I'd be interested to know how many of them are, how are sort of house hunters and how many of them are just viewing it for looking at nice houses.  I think you released the top five properties views this year and I think all five of them were.

Beautiful, stunning houses all north of a million or so, I think. And they're obviously ones that, some of the online newspapers have got hold of and shared and people have piled in on. Is that the case or are there sometimes some gems that come out of the woodwork on their own?

Yeah, look it, there's always the aspirational kind of aspect of these beautiful homes, and that we see and we all like to, get the sneak peek behind the front door for sure. And definitely, any kind of 10, 12 million plus home that we might be featuring on social, gets a lot those views.

But you. It is something that where we've managed to get a highly engaged audience, within those social channels, peop And what I mean by engaged is somebody will comment on it or they'll send it to a friend or, they'll click on the link and they'll, register for for a call with the agent.

Or they might book in for viewing. Social media in driving.  Engaged users is very valuable to us, and it's certainly something I think you're gonna see an awful lot more of from my home. We're looking and we've been doing some work in TikTok in most recent weeks, so that's been a bit of fun and we're feeling our way through it.


Am I.

Yeah, so it's it's a bit of a minefield in itself, but again, a lot of engagement, and certainly one I think that's really suitable for lettings and for maybe new homes where you might have a slightly younger demographic. But anything we can think of or come up with that's going to put a property in front of a potential buyer.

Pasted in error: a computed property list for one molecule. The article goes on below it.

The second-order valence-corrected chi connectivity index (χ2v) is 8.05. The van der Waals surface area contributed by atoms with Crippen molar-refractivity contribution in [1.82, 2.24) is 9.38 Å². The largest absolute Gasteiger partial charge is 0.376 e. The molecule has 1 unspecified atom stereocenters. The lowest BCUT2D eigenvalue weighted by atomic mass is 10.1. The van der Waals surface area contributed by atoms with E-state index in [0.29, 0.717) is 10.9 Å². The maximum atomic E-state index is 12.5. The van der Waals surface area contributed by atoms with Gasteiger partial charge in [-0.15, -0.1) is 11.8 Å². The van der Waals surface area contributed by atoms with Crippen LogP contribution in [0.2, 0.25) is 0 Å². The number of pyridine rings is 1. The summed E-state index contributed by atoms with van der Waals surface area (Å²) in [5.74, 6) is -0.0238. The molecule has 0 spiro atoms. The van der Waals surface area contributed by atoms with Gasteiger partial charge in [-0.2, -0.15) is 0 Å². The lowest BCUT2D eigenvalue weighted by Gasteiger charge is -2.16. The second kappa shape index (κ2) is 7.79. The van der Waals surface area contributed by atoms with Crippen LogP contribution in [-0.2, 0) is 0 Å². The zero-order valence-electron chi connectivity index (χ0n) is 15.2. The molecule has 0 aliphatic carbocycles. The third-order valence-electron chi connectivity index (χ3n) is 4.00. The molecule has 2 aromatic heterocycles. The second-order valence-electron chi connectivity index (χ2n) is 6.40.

Is a good thing for us, because it brings more traffic to the site and creates a lead for our agents that lists with us, and that's all a positive development for my home.

Brilliant. That's great. Joan, before we finish up, I wanted to ask you more personally about how you look for houses and what you look for in a house when it perhaps you are, you're moving, or even. I'm sure you do it as well. What are your favorite features in a home when you see them?

Yeah, I look, I'm, I've worked in property a long time and I've bought and sold property , over, over the years. I suppose for me, I'm always looking for the very the aspirational type of interior and the lifestyle piece and how you might live in a property.

I personally like a very contemporary. That's me. And that is something that, that appeals to me and my aesthetic. As I look to my home and the type of alerts I've set up for myself, I'm certainly have been looking a lot at kind of coastal properties and, the West Parks and those type of locations where you could potentially, consider the lifestyle and, 

Get away from it

Having, Yeah, having the bull to and all of those lovely things we all like to aspire to, haven't done it, but I like looking at those 

You're always looking. 

So it's usually, to answer your question specifically, it's usually the view or the lifestyle I'm looking at when I look at those properties. Not necessarily what's behind the door such itself, cuz you can always improve that, but you

As I say location. You can't change it. You can't take it anywhere else so the rest inside you can change. And is there any one property you can recall in the last year or so that you just saw and it really took your fancy or that you were most interested in?

On my home.

Yeah, there was one really unusual one that I tracked. It came onto my home back in April, and I  📍 don't know, you might remember this one yourself, but it was called the Old Pub and it was in Dun Worley which is about 15 kilometers outside of cla Guilty. So it wa was an old pub right on, slightly elevated site looking over Dun Worley Beach.